Revisiting 38: More male beauty

November 25, 2019

A return to the subject of my 3/10/16 posting “Male beauty”, on cultural categorizations of attractiveness and masculinity, primarily as evidenced in facial characteristics. Adding to the mix (a) yesterday’s posting on my man Jacques Transue as a young “dreamboat” (“Him, 55 years ago”); and (b) repeated passing references here to the Clint Eastwood of the tv series Rawhide (1959-66) as “young and beautiful, but ruggedly handsome”.

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Him, 55 years ago

November 24, 2019

(A personal posting, not about language, and only glancingly about gender and sexuality.)

From Virginia Transue today, the photo of my man Jacques H. Transue (1942-2003) from his Haverford College yearbook in 1964:

Virginia had just discovered that tons of yearbooks were available on-line, so she searched and found this — which I had never seen before.  Virginia (the widow of Jacques’s older brother, Bill) described it as “one of the dreamboatiest photos” she’d ever seen, a judgment I’m inclined to agree with (but then I’m wildly prejudiced).

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NOOKY at Poundland

November 23, 2019

On the shelves at the Poundland on the London Rd. in Brighton SX, for £1, this item that Lynne Murphy came across recently:


(#1) She posted her astonishment yesterday on Facebook at finding BLUE PILLS FOR MEN — called NOOKY! — at Poundland, of all places, in there with hair gel and the like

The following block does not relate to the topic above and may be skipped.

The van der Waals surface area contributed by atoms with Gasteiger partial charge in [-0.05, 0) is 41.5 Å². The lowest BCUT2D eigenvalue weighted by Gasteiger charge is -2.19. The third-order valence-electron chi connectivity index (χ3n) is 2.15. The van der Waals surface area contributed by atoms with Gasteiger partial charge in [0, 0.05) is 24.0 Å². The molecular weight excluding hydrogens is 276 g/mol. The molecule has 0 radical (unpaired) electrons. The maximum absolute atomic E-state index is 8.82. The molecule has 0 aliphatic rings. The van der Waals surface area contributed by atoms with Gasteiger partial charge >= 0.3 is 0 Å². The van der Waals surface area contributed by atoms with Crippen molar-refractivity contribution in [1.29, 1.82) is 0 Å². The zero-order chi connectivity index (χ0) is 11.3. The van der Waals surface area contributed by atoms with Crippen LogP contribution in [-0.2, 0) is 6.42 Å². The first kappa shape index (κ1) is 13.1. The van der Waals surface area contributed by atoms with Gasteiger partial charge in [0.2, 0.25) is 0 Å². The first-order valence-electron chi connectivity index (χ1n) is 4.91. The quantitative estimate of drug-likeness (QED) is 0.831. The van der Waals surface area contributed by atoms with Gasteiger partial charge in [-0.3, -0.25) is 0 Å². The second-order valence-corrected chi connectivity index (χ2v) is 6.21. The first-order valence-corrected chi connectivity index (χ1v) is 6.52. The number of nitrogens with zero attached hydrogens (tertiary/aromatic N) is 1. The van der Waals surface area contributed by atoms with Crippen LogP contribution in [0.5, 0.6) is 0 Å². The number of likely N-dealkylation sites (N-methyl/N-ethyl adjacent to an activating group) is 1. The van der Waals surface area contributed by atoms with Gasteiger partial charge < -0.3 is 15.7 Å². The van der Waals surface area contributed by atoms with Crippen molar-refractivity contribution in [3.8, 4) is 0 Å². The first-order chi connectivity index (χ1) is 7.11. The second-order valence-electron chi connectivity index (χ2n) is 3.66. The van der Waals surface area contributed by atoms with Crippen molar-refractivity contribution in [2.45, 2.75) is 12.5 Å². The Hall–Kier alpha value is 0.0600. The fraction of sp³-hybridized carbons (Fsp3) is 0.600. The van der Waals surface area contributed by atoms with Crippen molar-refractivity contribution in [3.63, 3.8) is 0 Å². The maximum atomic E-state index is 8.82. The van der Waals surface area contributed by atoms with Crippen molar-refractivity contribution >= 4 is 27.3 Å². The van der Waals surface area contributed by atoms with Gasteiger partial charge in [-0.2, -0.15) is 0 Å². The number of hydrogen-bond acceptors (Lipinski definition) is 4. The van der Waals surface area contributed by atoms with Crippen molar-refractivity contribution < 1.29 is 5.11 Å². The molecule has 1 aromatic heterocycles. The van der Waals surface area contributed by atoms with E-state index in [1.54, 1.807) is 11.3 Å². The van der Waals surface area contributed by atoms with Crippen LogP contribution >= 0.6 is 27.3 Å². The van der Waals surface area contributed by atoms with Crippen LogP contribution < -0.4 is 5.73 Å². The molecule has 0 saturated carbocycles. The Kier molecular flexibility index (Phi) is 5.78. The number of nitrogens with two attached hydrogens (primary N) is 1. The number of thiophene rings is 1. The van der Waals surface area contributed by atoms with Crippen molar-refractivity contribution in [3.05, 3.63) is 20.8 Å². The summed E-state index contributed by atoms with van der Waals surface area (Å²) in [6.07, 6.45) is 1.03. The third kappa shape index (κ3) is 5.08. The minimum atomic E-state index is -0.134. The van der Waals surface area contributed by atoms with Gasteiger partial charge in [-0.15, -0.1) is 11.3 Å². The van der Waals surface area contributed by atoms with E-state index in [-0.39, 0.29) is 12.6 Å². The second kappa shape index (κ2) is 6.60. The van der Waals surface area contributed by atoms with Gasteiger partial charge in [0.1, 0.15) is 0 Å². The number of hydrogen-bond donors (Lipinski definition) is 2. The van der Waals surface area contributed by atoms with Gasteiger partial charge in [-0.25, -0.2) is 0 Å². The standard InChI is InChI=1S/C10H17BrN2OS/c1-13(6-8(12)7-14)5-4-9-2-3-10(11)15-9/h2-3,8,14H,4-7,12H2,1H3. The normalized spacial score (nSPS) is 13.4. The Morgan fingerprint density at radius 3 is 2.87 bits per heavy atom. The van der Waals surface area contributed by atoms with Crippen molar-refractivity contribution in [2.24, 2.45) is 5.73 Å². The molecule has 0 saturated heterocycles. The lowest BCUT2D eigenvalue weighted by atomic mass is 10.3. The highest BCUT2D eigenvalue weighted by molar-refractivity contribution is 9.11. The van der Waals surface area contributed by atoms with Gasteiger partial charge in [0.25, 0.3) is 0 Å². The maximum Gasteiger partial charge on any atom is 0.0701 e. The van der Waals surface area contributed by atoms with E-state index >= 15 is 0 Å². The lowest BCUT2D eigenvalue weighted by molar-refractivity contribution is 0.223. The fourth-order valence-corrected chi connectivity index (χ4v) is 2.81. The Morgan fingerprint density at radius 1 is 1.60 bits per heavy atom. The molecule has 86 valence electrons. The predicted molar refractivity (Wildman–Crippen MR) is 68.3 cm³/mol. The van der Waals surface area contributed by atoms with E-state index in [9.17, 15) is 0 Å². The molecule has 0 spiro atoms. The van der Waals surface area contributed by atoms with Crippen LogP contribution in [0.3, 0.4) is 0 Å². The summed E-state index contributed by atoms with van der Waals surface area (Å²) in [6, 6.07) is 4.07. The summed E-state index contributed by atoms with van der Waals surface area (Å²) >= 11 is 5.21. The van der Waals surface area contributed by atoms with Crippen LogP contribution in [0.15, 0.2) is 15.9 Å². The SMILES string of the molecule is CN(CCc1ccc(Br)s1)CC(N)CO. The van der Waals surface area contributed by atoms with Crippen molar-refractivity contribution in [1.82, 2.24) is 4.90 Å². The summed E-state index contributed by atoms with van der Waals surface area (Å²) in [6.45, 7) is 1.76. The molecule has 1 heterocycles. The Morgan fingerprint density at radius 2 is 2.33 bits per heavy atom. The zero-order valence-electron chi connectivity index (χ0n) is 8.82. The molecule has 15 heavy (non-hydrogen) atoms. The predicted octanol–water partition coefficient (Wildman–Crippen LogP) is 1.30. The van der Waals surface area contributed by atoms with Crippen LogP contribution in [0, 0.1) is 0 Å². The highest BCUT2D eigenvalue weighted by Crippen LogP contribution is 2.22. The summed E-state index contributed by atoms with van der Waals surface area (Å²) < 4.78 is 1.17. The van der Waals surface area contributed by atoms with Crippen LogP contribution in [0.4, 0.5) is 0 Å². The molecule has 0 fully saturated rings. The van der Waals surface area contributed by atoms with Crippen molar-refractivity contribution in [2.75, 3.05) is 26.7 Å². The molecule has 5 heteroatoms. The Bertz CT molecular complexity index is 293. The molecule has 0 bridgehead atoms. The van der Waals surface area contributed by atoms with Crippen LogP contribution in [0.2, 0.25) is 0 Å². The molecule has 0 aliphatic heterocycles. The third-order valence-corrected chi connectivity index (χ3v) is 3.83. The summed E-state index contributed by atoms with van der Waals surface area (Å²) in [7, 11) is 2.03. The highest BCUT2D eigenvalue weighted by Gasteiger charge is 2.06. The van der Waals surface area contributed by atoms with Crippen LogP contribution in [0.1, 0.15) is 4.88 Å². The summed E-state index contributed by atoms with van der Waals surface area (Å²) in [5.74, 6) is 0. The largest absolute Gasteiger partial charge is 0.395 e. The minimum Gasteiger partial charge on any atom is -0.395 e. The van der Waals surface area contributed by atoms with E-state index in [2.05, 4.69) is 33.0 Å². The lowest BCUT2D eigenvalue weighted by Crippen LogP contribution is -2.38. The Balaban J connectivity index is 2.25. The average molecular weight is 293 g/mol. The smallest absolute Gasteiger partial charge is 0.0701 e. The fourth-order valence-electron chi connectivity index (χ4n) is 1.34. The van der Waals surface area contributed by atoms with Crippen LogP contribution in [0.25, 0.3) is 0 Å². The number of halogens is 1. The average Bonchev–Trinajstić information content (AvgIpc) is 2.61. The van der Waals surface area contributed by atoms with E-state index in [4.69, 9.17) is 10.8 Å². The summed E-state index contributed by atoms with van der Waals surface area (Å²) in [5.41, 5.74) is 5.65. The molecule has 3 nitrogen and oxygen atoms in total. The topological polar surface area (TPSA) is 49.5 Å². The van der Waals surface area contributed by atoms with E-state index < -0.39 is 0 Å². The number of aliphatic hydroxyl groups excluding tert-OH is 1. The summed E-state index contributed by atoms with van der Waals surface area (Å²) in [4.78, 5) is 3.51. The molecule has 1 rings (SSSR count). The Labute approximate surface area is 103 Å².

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On the rubber fowl beat

November 22, 2019

In my writing, it goes back a dozen years to a Language Log posting on rubber ducky, with further duck notes over the years; notable from the outset were items like the vinyl rubber ducky, a rubber ducky made of vinyl. And then today Bob Eckstein burst onto Facebook with a new Christmas item from the Archie McPhee company, a rubber chicken Christmas ornament — yes, a glass rubber chicken.

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Muscle Milk

November 21, 2019

(Yes, much about sexual meanings of this expression, so there will be much about men’s bodies and bodily fluids and man-man sexual practices, so not advisable for children or the sexually modest.)

Muscle Milk. A creamy sports protein supplement, with an entirely descriptive N + N compound name: ‘milk-like substance [a creamy drink] for (building) muscle(s)’. But as something of an enthusiast of both male genitals and semen, I immediately saw a sexual reading, ‘milk-like substance [semen] from a (metaphorical) muscle [a penis]’. Salacious smiles ensued.

I doubt that a sexual reading occurred to the makers of Muscle Milk, but then they didn’t reckon with people like me. (And in their defense, I should say that though the sexual senses of muscle and milk are both attested, the combination muscle milk seems to have been used only in the name of their product and not to be attested in a sexual semse.)

As a bonus, most of their original flavors are crèmes.

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Here’s to adorable Gina

November 21, 2019

… Friend of the skate and the cod

The Gina is a Zwicky, and adorable is a self-description. On her Twitter account:

(#1)

(I believe Gina is my first Zwicky of the Sea.)